Even though the value of his keyboard treatise is recognized and the significance of his achievement in music history is secure, most of C.P.E. Bach’s compositions are underappreciated and rarely performed. The neglect of his music seems due to historical circumstances and present-day aesthetics. Undoubtedly, his music has fallen under the shadow of his father’s. Many of his works are unavailable in print or available only in corrupted editions. His highly personal and intimate style can be unsuitable for large concert halls and is an ineffective vehicle for keyboard virtuosos. Indeed, his style is sometimes dismissed as “bizarrerie” by today’s musicians, many of whom are unfamiliar with the quixotic qualities of his compositions as they feature sudden shifts of moods and sounds that can frustrate performers and disorient listeners. 

In spite of these challenges, I think that we are at a most advantageous position to revive C.P.E. Bach’s music today. With convenient access to replicas of historical keyboard instruments and progressive awareness of historical practice through Bach’s theoretical and pedagogical writings, we are able to understand and interpret his musical language better. We are fortunate to be at Juilliard, where the fine Historical Performance program hosts a wonderful collection of historical keyboard instruments, including many harpsichords of different kinds, two types of fortepiano, and a replica of a five-octave unfretted Friederici clavichord. As Anton Rubinstein noted, “Every composer writes for the instrument of his time, and on our modern instruments much of this music sounds at a disadvantage.” But by diligently working with these instruments, we can gain firsthand experience of the broad sound palette that C.P.E. Bach so rigorously explored. We can also better understand and interpret the highly intimate and expressive characteristics of his music. As open-minded and daring musicians today, we are eager to explore these possibilities and play interchangeably on the different keyboard instruments that C.P.E. championed.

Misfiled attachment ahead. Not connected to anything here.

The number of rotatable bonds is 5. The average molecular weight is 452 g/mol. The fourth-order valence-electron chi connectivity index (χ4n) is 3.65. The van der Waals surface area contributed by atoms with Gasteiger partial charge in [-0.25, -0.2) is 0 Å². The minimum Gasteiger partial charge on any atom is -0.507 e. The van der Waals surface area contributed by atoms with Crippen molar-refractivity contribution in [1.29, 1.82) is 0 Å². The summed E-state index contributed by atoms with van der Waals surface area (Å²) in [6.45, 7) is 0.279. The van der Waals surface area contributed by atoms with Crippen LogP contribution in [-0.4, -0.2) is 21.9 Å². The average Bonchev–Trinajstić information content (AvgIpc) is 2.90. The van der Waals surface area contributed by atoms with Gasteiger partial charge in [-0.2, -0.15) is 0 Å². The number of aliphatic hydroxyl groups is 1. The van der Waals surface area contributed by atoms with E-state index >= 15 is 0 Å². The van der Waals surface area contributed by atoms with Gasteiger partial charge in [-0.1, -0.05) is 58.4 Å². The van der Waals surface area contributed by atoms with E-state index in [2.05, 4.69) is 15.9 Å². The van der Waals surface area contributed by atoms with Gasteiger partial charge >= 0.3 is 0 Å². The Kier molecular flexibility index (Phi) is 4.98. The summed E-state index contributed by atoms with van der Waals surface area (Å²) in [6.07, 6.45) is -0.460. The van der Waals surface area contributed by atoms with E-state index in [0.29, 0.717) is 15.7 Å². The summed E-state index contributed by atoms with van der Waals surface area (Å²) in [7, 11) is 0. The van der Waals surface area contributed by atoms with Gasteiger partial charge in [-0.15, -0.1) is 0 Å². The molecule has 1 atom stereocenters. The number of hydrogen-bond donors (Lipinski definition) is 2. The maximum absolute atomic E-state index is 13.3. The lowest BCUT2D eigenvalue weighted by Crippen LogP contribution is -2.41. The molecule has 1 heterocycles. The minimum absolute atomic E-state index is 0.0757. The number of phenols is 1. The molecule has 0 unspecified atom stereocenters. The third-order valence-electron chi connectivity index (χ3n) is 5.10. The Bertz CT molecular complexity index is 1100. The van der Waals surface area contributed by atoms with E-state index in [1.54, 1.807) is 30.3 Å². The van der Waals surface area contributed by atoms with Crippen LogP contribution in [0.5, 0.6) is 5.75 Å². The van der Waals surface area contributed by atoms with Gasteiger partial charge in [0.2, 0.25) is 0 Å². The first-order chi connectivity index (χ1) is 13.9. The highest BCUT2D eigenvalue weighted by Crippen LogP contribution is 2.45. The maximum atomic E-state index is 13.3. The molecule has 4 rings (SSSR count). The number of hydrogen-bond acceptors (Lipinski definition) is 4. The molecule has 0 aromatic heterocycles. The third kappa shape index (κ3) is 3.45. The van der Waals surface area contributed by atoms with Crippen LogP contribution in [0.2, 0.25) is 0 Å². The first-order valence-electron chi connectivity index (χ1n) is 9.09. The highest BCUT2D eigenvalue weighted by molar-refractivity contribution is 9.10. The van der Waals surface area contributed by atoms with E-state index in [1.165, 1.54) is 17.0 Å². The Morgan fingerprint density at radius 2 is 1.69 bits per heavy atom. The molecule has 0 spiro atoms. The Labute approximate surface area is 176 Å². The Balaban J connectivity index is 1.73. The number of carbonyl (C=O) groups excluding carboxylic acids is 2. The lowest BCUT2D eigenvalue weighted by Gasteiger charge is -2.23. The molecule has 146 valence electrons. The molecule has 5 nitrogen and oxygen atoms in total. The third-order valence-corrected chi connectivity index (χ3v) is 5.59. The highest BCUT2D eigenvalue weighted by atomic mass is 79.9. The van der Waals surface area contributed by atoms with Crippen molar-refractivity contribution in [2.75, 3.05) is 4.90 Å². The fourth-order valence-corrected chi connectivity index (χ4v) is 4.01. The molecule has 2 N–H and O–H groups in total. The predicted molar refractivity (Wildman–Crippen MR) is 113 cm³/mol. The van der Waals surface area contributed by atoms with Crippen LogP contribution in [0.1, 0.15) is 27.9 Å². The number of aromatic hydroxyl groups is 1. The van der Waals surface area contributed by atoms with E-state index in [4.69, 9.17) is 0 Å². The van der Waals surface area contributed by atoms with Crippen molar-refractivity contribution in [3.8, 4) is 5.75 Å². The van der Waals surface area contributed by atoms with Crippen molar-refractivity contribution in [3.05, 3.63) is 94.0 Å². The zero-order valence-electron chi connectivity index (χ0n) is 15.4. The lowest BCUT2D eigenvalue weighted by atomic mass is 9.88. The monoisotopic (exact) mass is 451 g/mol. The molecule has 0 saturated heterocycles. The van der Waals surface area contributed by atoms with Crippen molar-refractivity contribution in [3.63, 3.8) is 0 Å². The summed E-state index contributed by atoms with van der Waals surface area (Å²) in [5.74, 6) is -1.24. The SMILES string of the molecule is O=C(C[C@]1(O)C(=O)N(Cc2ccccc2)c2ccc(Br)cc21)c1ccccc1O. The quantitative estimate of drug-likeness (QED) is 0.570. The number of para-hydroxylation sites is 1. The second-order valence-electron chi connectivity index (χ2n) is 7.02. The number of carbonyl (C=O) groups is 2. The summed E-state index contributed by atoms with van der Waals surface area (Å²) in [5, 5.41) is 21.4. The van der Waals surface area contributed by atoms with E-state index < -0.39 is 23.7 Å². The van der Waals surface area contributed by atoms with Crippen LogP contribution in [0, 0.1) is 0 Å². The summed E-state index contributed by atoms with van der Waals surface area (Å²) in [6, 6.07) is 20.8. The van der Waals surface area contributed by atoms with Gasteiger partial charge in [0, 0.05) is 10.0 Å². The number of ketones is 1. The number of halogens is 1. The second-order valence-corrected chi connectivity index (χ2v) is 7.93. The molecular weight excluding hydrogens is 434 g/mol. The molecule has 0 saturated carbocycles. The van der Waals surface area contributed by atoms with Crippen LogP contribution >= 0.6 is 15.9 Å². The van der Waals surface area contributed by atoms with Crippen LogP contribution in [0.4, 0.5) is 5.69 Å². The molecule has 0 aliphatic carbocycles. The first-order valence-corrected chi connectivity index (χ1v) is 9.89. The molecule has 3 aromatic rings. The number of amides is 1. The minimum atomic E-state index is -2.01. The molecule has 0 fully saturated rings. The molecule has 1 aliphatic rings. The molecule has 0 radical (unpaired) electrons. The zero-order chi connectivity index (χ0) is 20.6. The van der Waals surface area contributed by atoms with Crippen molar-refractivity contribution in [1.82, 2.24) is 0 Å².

In addition, with the ongoing publication of the first complete critical edition of C.P.E. Bach’s works by the Packard Humanities Institute (it started in 2005 and is now about half done), we can finally delve into his compositional treasures easily. As performers today explore presenting public performances in intimate and unusual concert venues, we can appreciate the composer’s ingenuity and bizarrerie in appropriate settings. “Carlophilipemanuelbachomania,” a term invented by a contemporary, is not far from its realization in the hearts of today’s musicians and listeners.